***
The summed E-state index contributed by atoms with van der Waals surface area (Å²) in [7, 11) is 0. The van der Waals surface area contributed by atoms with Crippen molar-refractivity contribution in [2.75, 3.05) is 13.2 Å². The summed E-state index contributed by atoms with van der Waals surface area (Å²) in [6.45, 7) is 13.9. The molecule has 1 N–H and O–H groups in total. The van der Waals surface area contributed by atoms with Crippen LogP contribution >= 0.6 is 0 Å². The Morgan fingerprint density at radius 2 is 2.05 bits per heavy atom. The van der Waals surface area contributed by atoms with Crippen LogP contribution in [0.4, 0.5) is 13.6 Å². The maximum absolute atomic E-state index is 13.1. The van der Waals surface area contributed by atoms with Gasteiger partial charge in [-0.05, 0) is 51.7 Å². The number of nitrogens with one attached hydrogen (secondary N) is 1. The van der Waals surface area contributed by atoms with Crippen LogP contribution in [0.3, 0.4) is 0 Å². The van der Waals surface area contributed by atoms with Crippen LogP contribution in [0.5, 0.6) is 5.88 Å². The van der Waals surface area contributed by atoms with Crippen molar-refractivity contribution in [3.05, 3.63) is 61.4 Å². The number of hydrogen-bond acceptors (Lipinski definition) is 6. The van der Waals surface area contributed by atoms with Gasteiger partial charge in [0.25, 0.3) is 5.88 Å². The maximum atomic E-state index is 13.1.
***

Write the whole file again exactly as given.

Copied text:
The summed E-state index contributed by atoms with van der Waals surface area (Å²) in [7, 11) is 0. The van der Waals surface area contributed by atoms with Crippen molar-refractivity contribution in [2.75, 3.05) is 13.2 Å². The summed E-state index contributed by atoms with van der Waals surface area (Å²) in [6.45, 7) is 13.9. The molecule has 1 N–H and O–H groups in total. The van der Waals surface area contributed by atoms with Crippen LogP contribution >= 0.6 is 0 Å². The Morgan fingerprint density at radius 2 is 2.05 bits per heavy atom. The van der Waals surface area contributed by atoms with Crippen LogP contribution in [0.4, 0.5) is 13.6 Å². The maximum absolute atomic E-state index is 13.1. The van der Waals surface area contributed by atoms with Gasteiger partial charge in [-0.05, 0) is 51.7 Å². The number of nitrogens with one attached hydrogen (secondary N) is 1. The van der Waals surface area contributed by atoms with Crippen LogP contribution in [0.3, 0.4) is 0 Å². The van der Waals surface area contributed by atoms with Crippen LogP contribution in [0.5, 0.6) is 5.88 Å². The van der Waals surface area contributed by atoms with Crippen molar-refractivity contribution in [3.05, 3.63) is 61.4 Å². The number of hydrogen-bond acceptors (Lipinski definition) is 6. The van der Waals surface area contributed by atoms with Gasteiger partial charge in [0.25, 0.3) is 5.88 Å². The maximum atomic E-state index is 13.1.